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Notes from Italy

Monday, May 19, 2014

Orthopaedic Institute for Children extends its international reach to Rome, Italy.

Jennifer Beck, M.D.
Pediatric Orthopaedic Surgical Fellow 2013-2014

BLOG ONE - May 14, 2014

After finishing five years of othopaedic residency at Loyola University in Chicago, I was honored with the Schwartz Traveling Fellowship Scholarship at residency graduation.

The Schwartz Traveling Fellowship is offered annually to a physician completing the orthopaedic residency at Loyola, or completing a formal post-residency fellowship, after completing the Loyola Orthopaedic Residency.  The award will go to an individual of exemplary character, who arranges a two to six week trip to study specific areas of Orthopaedics considered valuable by the Board of Directors of the Orthopaedic Association. The program of study and travel should have specific value regarding the indivudal(s) practice plans, or have humanitarian value.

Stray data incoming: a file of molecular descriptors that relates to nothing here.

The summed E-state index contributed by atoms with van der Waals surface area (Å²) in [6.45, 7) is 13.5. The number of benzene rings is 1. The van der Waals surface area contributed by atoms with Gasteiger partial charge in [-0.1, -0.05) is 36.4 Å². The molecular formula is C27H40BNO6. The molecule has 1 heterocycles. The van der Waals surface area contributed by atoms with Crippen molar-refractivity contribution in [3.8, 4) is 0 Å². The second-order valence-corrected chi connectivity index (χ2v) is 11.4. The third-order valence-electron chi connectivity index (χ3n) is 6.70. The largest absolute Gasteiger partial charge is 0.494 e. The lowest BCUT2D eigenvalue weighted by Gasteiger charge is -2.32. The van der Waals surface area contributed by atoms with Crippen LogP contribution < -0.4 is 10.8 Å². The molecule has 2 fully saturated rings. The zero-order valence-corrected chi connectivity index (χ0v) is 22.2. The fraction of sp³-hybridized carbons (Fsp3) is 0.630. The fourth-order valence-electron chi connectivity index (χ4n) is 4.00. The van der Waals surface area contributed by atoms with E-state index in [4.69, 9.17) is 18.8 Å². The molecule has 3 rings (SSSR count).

After residency I will complete two one-year fellowships: one here at OIC in pediatric orthopaedics, and one at Boston Children's Hospital in pediatric sports medicine. With the objectives of my education, career, and the traveling fellowship in mind, I planned a trip to Rome, Italy to spend one week learning from a pediatric orthopaedic surgeon at Bambino Gesu Hospital and one week learning from a sports medicine surgeon at Sapienza University.

Typically, residents who are granted this scholarship complete their traveling fellowship immediately after residency or after their one year fellowship. Understanding my unique post-residency double fellowship plans and Dr. Scaduto's dedication to international partnerships, I was granted time away from my pediatric orthopaedic fellowship at OIC to complete my Schwartz Traveling Fellowship.

BLOG TWO - May 15, 2014

Buon Giorno from Rome, Italy!

I am working at the Ospedale Pediatrico Bambino Gesu (Baby Jesus Pediatric Hospital). There are four sites to this public hospital and it is the only pediatric hospital in the greater Rome area. Rome has approximately six-million people in a very small geographic area. I have visited the two sites that are within Rome, Gianicolo and San Paolo. Gianicolo is a large hospital complex with every pediatric sub-specialty and takes care of most of the pediatric orthopaedic trauma in the area. The orthopaedic and traumatology section has its own ward consisting of one hallway with nine double rooms housing at most 18 patients. San Paolo in the south of Rome is the ambulatory surgery center and clinics. Two other sites are outside of Rome.